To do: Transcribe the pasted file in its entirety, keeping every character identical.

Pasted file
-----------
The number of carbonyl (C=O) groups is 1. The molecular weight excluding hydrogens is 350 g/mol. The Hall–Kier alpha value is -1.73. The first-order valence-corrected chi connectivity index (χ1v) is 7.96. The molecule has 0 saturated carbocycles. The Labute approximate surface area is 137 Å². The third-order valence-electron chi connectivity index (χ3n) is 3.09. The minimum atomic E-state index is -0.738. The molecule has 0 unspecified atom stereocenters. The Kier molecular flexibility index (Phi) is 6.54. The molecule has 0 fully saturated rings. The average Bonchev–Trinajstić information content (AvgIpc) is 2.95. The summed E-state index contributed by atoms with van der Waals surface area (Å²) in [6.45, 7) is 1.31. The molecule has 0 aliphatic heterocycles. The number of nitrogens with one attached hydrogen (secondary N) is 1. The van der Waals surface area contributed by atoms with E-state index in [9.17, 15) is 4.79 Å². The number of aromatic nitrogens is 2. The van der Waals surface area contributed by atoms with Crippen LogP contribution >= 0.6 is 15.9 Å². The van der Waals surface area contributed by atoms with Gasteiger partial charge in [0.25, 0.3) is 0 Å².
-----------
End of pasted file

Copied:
The number of carbonyl (C=O) groups is 1. The molecular weight excluding hydrogens is 350 g/mol. The Hall–Kier alpha value is -1.73. The first-order valence-corrected chi connectivity index (χ1v) is 7.96. The molecule has 0 saturated carbocycles. The Labute approximate surface area is 137 Å². The third-order valence-electron chi connectivity index (χ3n) is 3.09. The minimum atomic E-state index is -0.738. The molecule has 0 unspecified atom stereocenters. The Kier molecular flexibility index (Phi) is 6.54. The molecule has 0 fully saturated rings. The average Bonchev–Trinajstić information content (AvgIpc) is 2.95. The summed E-state index contributed by atoms with van der Waals surface area (Å²) in [6.45, 7) is 1.31. The molecule has 0 aliphatic heterocycles. The number of nitrogens with one attached hydrogen (secondary N) is 1. The van der Waals surface area contributed by atoms with E-state index in [9.17, 15) is 4.79 Å². The number of aromatic nitrogens is 2. The van der Waals surface area contributed by atoms with Crippen LogP contribution >= 0.6 is 15.9 Å². The van der Waals surface area contributed by atoms with Gasteiger partial charge in [0.25, 0.3) is 0 Å².